Parenting style as it relates to parenting stress and behavioral outcomes in children with autism
Parenting a child with autism spectrum disorder (ASD) presents unique challenges and stressors for the entire family system. This study examined a model suggesting that after controlling for specific demographic variables, parenting stress correlated to the type of parenting style endorsed by parents of children with ASD; ASD severity, parenting stress, and parenting style uniquely explained the variance in the manifestation of internalizing and externalizing symptoms among children with ASD; and parenting style moderated the association between ASD severity and the manifestation of internalizing and externalizing behaviors. An online subject pool was recruited via personal contacts, social media, and Amazon's Mechanical Turk. Participants, consisting of 70 primary caregivers of children ages 3-18 diagnosed with ASD, completed a self-report measure. Results of this study lack statistically significant findings regarding the relationship between parenting style and reported stress level of parents of children with ASD. Analyses revealed that ASD severity and parenting style only attributed to variance in externalizing behaviors but did not have any significant impact on internalizing behaviors. Parenting stress, on the other hand, was the biggest contributor to both internalizing and externalizing behaviors. Finally, parenting style was not found to moderate the relationship between ASD severity and internalizing and externalizing behaviors. Implications for future research and clinical practice are discussed.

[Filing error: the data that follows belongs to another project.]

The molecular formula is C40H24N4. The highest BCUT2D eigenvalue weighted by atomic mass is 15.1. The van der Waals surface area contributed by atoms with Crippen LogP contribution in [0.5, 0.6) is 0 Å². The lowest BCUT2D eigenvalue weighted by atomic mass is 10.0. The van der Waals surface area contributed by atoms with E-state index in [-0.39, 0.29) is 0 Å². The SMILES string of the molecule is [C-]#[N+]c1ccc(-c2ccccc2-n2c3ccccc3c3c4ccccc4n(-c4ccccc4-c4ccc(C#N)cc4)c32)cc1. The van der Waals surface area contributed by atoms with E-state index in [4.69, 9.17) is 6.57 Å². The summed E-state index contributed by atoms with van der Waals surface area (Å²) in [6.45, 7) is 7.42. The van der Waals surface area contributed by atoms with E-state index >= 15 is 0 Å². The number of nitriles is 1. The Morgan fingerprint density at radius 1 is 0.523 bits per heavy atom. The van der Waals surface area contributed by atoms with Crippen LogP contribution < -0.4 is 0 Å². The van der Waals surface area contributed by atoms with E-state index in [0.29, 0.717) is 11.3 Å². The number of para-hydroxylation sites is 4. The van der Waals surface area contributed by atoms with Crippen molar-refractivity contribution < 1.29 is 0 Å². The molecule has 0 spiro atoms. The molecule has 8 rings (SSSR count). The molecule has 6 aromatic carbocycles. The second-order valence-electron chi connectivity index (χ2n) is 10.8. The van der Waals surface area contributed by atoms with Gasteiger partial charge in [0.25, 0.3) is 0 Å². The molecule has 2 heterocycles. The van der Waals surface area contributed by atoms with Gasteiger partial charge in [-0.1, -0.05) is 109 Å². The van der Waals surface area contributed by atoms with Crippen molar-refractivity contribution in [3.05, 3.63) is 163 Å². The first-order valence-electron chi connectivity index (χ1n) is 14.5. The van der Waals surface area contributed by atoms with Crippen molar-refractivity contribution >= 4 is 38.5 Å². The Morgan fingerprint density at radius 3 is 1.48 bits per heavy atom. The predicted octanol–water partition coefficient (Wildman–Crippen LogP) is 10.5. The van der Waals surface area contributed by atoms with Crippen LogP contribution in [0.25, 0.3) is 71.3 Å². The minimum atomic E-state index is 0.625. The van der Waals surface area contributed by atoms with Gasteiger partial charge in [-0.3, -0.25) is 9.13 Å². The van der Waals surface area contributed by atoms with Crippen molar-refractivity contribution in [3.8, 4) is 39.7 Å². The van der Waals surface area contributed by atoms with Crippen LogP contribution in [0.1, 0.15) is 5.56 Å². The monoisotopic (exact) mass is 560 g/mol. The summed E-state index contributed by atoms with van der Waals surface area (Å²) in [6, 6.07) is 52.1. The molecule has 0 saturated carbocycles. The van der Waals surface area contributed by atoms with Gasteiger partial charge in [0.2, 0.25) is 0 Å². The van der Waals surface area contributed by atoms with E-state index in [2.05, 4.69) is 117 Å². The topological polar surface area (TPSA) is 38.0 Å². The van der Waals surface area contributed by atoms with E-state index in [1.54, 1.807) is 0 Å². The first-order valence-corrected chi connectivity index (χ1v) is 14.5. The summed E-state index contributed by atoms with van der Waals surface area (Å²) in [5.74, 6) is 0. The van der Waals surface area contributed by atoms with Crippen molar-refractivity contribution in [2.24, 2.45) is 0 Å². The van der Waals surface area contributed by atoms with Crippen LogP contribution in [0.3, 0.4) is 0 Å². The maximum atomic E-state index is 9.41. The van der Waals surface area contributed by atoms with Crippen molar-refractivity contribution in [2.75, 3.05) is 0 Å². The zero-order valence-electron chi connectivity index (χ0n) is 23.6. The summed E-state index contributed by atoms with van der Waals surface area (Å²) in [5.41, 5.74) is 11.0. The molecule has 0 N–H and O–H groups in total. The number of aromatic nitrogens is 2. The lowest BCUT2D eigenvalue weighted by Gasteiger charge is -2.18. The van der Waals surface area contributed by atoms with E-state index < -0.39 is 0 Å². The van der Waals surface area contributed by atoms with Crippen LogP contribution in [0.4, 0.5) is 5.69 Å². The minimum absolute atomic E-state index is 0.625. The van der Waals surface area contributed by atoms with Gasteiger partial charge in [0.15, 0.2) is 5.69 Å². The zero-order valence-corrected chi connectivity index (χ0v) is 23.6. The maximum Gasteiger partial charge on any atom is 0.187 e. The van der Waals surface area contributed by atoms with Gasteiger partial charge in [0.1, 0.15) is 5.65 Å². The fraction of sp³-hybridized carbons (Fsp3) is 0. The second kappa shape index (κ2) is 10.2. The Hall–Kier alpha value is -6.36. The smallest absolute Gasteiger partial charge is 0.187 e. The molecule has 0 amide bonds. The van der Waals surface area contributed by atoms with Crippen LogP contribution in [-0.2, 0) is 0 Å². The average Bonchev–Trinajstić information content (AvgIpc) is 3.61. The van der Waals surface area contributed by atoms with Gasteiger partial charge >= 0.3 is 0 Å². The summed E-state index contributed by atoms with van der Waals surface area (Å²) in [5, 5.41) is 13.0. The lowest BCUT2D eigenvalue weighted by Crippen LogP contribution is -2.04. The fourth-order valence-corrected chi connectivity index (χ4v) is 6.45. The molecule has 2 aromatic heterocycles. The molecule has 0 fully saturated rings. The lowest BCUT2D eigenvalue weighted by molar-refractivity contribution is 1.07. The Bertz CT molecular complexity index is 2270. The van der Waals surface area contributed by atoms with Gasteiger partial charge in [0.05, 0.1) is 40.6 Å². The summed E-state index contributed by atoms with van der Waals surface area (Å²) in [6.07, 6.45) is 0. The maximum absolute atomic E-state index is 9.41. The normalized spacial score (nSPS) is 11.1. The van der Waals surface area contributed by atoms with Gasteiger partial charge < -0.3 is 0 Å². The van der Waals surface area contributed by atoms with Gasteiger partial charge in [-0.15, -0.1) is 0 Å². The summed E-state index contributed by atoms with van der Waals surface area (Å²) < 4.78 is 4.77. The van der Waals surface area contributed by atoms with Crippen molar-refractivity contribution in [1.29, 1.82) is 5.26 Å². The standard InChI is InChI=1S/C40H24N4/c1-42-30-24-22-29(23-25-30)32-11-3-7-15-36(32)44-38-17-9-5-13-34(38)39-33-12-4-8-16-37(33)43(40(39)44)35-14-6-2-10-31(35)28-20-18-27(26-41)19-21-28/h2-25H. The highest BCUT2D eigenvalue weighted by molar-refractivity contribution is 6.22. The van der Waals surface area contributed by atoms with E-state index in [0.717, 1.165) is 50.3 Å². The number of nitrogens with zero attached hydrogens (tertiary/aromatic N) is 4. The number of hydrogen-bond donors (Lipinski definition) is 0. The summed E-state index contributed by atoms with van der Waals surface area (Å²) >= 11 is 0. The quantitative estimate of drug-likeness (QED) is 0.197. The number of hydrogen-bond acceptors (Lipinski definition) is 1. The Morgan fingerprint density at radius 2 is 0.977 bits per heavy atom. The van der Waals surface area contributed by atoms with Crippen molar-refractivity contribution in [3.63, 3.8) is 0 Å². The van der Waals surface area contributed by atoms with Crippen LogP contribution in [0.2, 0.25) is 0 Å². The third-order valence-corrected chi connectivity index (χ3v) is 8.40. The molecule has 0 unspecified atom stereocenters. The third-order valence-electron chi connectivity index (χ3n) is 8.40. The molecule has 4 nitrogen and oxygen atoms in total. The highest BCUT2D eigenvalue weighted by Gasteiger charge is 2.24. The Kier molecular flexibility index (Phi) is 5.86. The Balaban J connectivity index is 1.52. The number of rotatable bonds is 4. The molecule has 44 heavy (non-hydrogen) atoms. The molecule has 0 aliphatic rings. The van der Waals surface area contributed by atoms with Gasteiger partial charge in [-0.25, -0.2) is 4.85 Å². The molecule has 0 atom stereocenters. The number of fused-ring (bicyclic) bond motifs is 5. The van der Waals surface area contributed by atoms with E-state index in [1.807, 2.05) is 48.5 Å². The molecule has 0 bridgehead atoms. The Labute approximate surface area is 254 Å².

Mental health|Early childhood education|Developmental psychology|Individual & family studies
Clauser, Patricia, "Parenting style as it relates to parenting stress and behavioral outcomes in children with autism" (2015). ETD Collection for Fordham University. AAI3703211.